Traditional Family Structure Has Been Replaced with Modern Family Structure Debra Currier
This paper was prepared for Social Scientific Inquiry SS3375 Abstract
With today’s diverse lifestyles the traditional family structure is constantly changing. They typical 9-5 work schedule is a thing of the past. It has become difficult to get the entire family around the dinner table together. Most would agree that the traditional family structure is a model of the past. This study was created to explore the different types of family units of students in SOC3375, Term 1 2014. This study analyzes the modern families parenting makeup, their working habits and how they eat together as a family. This information is then weighed against the traditional family structure to gain better understanding of today’s family makeup.
The purpose of this research was to either deny or support the following hypothesis: Among students enrolled in SS3375 most believe that the traditional family structure has been replaced with the modern family structure. A survey was created using surveymonkey.com. The survey list 10 questions that pertain to the makeup of the family, work habits of the family and whether they eat together at the dining room table as a family. Questions 1-8 and 10 are all dichotomous questions meaning that they can only have two different responses to the question. In this survey yes and no were the answer options. Question number 9 has a contingency answer available in the event that the first two do not apply. There were 20 participants in the survey including myself.
I did not ask any demographic questions such as sex, age, location, or income. When I created the survey I did not think that these questions would factor into the results of my survey. As I analyze the results I see that I made a mistake by not asking these questions. I do not believe that sex of the participants would have played a role in analyzing the answers since the answers were a straight yes or no without any opinions. I do think that knowing the age of the participant would give insight on what era they grew up in and how families functioned at the time. Income could make a big difference in how the question was answered. Money is a common cause of problems such as divorce. Poverty stricken areas tend to produce more single parenting and families go without necessities. One question that would have been pertinent in describing today’s family and how it is different from a traditional family would be the ethnicity makeup of the family. “According to the U.S. Census Bureau census brief, Households and Families: 2010, interracial or interethnic opposite-sex married couple households grew by 28 percent over the decade from 7 percent in 2000 to 10 percent in 2010.”(“2010 Census Shows Interracial”) There were 20 participants in the survey, including myself. I will review the results of the questions and then summarize the data in relation to the hypothesis.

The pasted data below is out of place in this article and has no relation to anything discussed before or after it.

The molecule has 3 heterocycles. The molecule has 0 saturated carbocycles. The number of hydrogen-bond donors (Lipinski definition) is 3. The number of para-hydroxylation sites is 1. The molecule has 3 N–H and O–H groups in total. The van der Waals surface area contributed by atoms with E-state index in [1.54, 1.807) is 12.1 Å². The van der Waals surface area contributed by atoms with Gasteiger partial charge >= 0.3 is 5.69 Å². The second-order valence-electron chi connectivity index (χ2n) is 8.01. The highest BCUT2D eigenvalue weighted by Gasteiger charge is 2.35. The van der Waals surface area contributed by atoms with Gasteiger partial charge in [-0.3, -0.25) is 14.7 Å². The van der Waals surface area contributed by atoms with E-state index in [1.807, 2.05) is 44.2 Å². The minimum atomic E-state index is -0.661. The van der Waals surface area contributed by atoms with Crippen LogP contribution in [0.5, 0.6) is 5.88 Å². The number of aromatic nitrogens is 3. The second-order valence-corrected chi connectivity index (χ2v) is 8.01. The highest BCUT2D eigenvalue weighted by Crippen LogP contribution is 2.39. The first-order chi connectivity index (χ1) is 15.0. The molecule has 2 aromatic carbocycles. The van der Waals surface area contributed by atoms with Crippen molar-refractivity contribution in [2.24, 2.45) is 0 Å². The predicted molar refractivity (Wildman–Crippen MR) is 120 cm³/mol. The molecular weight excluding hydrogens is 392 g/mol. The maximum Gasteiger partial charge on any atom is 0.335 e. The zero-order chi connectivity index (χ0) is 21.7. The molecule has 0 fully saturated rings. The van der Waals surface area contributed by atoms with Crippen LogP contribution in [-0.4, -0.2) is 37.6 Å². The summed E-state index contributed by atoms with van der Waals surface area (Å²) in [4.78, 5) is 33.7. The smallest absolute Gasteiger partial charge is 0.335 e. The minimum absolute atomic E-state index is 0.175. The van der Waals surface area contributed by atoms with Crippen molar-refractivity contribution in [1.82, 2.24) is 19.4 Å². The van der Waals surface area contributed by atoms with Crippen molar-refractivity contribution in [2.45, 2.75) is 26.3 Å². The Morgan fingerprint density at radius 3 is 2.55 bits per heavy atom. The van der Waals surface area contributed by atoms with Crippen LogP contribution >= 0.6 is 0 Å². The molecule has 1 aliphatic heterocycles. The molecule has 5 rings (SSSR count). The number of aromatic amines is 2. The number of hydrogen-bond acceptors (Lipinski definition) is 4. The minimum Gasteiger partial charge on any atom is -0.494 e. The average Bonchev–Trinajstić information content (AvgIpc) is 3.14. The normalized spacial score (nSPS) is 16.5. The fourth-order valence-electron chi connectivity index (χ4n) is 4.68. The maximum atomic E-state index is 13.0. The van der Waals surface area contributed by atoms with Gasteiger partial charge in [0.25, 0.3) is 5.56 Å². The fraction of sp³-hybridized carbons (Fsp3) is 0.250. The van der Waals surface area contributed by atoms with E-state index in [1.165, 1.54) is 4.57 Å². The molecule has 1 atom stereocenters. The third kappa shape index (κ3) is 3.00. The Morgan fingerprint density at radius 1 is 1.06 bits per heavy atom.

Eating dinner together as a family every night is a characteristic of a traditional family. To find out how many families in SS3375 were exhibiting this behavior, the first question I asked was if your family sits down at the table and eats dinner together at least three times per week. 40% said yes and 60% said no. I was surprised I expected the percent of families that did sit down together to eat to be lower.
The second question asked if there were two parents in the household. The percentage of students that said yes was 75% and the percent that said no was 25. Traditionally before the 1960’s there were two parents in most households. “During the 1960’s single parenting rates soared to 50%” (Stanley 14). Question three asks if the mother is working and question eight asks if the father is working. The percentage of students that said yes the mother is working was a staggering 85% with no at 15%. Traditionally the mother...
References: Babbie, E. (2013). The Practice of Social Research. 12th ed. Belmont, CA: Thomson Wadworth
Stanley, T. (2012). The Changing Face of the American Family. History Today, 62(11), 10-15.
United States Census Bureau. (2012). News Room Archive. 2010 Census Shows Interracial and Interethnic Married Couple Grew by 28 percent over Decade. Retrieved from http://www.census.gov/newsroom/releases/archives/2010_census/cb12-68.html
United States Census Bureau. (2008). Domestic Travel by Unites States Households. Retrieved from http://www.census.gov/compendia/statab/2008/tables/08s1232.pdf
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